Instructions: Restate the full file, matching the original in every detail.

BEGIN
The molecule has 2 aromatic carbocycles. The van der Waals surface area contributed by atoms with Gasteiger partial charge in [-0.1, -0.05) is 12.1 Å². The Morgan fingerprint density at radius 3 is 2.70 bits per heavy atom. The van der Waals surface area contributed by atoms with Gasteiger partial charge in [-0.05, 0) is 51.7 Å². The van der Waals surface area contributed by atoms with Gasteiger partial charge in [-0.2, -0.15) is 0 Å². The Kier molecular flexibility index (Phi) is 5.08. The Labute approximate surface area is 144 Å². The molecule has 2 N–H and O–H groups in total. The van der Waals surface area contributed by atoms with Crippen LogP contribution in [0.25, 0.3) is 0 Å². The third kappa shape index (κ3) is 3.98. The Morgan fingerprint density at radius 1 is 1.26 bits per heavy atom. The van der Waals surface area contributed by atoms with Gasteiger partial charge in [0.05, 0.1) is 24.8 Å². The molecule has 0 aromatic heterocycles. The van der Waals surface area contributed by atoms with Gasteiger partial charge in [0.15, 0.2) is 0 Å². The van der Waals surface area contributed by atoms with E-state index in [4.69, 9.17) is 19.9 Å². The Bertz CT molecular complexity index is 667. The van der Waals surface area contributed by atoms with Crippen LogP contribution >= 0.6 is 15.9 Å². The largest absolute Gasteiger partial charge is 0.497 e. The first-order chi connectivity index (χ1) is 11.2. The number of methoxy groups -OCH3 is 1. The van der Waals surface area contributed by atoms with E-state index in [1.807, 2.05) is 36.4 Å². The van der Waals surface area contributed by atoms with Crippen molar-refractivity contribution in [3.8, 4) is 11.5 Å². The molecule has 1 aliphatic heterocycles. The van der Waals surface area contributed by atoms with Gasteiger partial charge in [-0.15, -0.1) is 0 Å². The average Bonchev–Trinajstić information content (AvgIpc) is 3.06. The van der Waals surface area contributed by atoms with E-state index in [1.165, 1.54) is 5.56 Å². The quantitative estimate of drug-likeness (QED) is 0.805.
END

The molecule has 2 aromatic carbocycles. The van der Waals surface area contributed by atoms with Gasteiger partial charge in [-0.1, -0.05) is 12.1 Å². The Morgan fingerprint density at radius 3 is 2.70 bits per heavy atom. The van der Waals surface area contributed by atoms with Gasteiger partial charge in [-0.05, 0) is 51.7 Å². The van der Waals surface area contributed by atoms with Gasteiger partial charge in [-0.2, -0.15) is 0 Å². The Kier molecular flexibility index (Phi) is 5.08. The Labute approximate surface area is 144 Å². The molecule has 2 N–H and O–H groups in total. The van der Waals surface area contributed by atoms with Crippen LogP contribution in [0.25, 0.3) is 0 Å². The third kappa shape index (κ3) is 3.98. The Morgan fingerprint density at radius 1 is 1.26 bits per heavy atom. The van der Waals surface area contributed by atoms with Gasteiger partial charge in [0.05, 0.1) is 24.8 Å². The molecule has 0 aromatic heterocycles. The van der Waals surface area contributed by atoms with Gasteiger partial charge in [0.15, 0.2) is 0 Å². The van der Waals surface area contributed by atoms with E-state index in [4.69, 9.17) is 19.9 Å². The Bertz CT molecular complexity index is 667. The van der Waals surface area contributed by atoms with Crippen LogP contribution >= 0.6 is 15.9 Å². The largest absolute Gasteiger partial charge is 0.497 e. The first-order chi connectivity index (χ1) is 11.2. The number of methoxy groups -OCH3 is 1. The van der Waals surface area contributed by atoms with E-state index in [1.807, 2.05) is 36.4 Å². The van der Waals surface area contributed by atoms with Crippen molar-refractivity contribution in [3.8, 4) is 11.5 Å². The molecule has 1 aliphatic heterocycles. The van der Waals surface area contributed by atoms with Gasteiger partial charge in [-0.15, -0.1) is 0 Å². The average Bonchev–Trinajstić information content (AvgIpc) is 3.06. The van der Waals surface area contributed by atoms with E-state index in [1.165, 1.54) is 5.56 Å². The quantitative estimate of drug-likeness (QED) is 0.805.